However, the space fights look as if they were plucked from a live-action “Star Wars” movie. Touches such as the incredible facial detail for Assajj Ventress, clone trooper armor variations, those Rodian’s crystal ball eyes and carvings on Plo Koon’s breathing apparatus are just stunning.
Despite my minor gripes I still miss Genndy Tartakovsky’s Clone Wars series what’s most apparent here is this latest character- and moral-rich “Star Wars” series equals and often exceeds the acting and plots of the previous films.
Best Extras: Viewers get a fairly tame selection of extras considering the innovation and technological breakthroughs delivered by George Lucas and his various companies over the years.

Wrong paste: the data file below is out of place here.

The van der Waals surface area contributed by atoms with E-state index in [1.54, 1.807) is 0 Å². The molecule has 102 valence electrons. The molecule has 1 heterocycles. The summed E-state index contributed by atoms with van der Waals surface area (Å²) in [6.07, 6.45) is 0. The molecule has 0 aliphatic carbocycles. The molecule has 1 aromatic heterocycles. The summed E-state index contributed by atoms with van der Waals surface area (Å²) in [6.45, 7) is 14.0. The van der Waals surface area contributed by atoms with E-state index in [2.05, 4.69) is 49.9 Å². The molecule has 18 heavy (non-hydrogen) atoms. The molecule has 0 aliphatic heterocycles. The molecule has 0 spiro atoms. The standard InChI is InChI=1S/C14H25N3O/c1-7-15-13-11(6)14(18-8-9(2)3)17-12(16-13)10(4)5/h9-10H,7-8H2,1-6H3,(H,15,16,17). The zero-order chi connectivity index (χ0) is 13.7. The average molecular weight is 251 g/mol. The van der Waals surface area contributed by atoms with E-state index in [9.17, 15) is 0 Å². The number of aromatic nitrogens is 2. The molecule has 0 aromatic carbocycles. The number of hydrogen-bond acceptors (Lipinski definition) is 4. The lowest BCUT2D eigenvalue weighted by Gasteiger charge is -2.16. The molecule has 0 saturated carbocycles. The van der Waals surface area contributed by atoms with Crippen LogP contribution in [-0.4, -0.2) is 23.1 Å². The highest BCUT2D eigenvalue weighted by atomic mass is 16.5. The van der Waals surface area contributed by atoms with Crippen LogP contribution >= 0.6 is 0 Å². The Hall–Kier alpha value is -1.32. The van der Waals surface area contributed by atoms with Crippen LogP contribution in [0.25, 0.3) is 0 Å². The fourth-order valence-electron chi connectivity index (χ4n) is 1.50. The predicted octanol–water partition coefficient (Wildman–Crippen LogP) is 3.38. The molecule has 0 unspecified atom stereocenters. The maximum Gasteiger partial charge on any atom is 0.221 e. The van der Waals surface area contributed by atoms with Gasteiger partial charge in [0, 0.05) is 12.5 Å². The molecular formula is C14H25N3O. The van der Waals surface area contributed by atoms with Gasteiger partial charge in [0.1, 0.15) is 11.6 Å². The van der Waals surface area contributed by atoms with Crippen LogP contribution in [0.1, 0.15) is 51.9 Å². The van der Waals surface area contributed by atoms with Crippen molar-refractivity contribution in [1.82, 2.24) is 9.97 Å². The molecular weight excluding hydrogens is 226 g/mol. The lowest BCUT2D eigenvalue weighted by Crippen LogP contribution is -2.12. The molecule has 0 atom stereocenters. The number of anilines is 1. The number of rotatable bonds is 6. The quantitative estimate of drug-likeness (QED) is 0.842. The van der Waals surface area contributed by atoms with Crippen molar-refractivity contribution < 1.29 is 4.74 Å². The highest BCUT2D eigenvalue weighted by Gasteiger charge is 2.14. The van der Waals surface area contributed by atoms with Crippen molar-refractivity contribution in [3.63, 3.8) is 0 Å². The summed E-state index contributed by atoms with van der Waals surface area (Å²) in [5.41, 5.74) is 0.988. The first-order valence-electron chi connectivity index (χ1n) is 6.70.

Besides an extended director’s cut of seven episodes, every episode also gets a short behind-the-scenes featurette with staff interviews and high-definition clips interwoven from the live-action movies.
The Jedi Temple Archives sounds more intriguing than its reality. Basically, fans have access to 2-D and 3-D art through either a standalone viewer or with on-demand access in the behind-the-scenes featurettes.
Additionally, bound within the packaging is a 68-page production journal containing lots of concept designs and a plug for a “Making of Season One” art book. That Lucas fellow never misses a marketing opportunity.
Read all about it: Dark Horse Comics offers a monthly series called Star Wars: The Clone Wars ($2.99 each) that acts as a compliment to the animated show. The comic style can’t compare to the high-def on-screen exploits, but many of the issues are co-written by one of the developers of the Cartoon Network show, Henry Gilroy, to give an air of continuity.